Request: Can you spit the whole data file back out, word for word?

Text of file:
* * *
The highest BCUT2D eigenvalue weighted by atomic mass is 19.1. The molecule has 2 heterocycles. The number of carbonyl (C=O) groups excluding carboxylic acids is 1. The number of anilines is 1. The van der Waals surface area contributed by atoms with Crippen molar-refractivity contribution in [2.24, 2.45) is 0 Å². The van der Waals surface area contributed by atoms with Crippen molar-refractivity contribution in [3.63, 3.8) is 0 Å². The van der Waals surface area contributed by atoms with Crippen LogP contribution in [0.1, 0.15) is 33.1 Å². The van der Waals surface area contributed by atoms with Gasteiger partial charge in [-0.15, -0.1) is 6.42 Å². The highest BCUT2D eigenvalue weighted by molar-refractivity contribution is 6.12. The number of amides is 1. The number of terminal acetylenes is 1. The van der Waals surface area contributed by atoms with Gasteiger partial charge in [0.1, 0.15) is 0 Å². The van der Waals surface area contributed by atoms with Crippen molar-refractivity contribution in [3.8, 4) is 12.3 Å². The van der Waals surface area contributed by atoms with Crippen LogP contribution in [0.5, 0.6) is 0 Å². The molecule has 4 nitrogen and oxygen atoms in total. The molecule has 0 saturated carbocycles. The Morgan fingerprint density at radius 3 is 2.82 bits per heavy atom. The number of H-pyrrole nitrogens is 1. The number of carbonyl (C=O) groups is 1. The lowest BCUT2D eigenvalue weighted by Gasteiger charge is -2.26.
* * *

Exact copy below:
The highest BCUT2D eigenvalue weighted by atomic mass is 19.1. The molecule has 2 heterocycles. The number of carbonyl (C=O) groups excluding carboxylic acids is 1. The number of anilines is 1. The van der Waals surface area contributed by atoms with Crippen molar-refractivity contribution in [2.24, 2.45) is 0 Å². The van der Waals surface area contributed by atoms with Crippen molar-refractivity contribution in [3.63, 3.8) is 0 Å². The van der Waals surface area contributed by atoms with Crippen LogP contribution in [0.1, 0.15) is 33.1 Å². The van der Waals surface area contributed by atoms with Gasteiger partial charge in [-0.15, -0.1) is 6.42 Å². The highest BCUT2D eigenvalue weighted by molar-refractivity contribution is 6.12. The number of amides is 1. The number of terminal acetylenes is 1. The van der Waals surface area contributed by atoms with Gasteiger partial charge in [0.1, 0.15) is 0 Å². The van der Waals surface area contributed by atoms with Crippen molar-refractivity contribution in [3.8, 4) is 12.3 Å². The van der Waals surface area contributed by atoms with Crippen LogP contribution in [0.5, 0.6) is 0 Å². The molecule has 4 nitrogen and oxygen atoms in total. The molecule has 0 saturated carbocycles. The Morgan fingerprint density at radius 3 is 2.82 bits per heavy atom. The number of H-pyrrole nitrogens is 1. The number of carbonyl (C=O) groups is 1. The lowest BCUT2D eigenvalue weighted by Gasteiger charge is -2.26.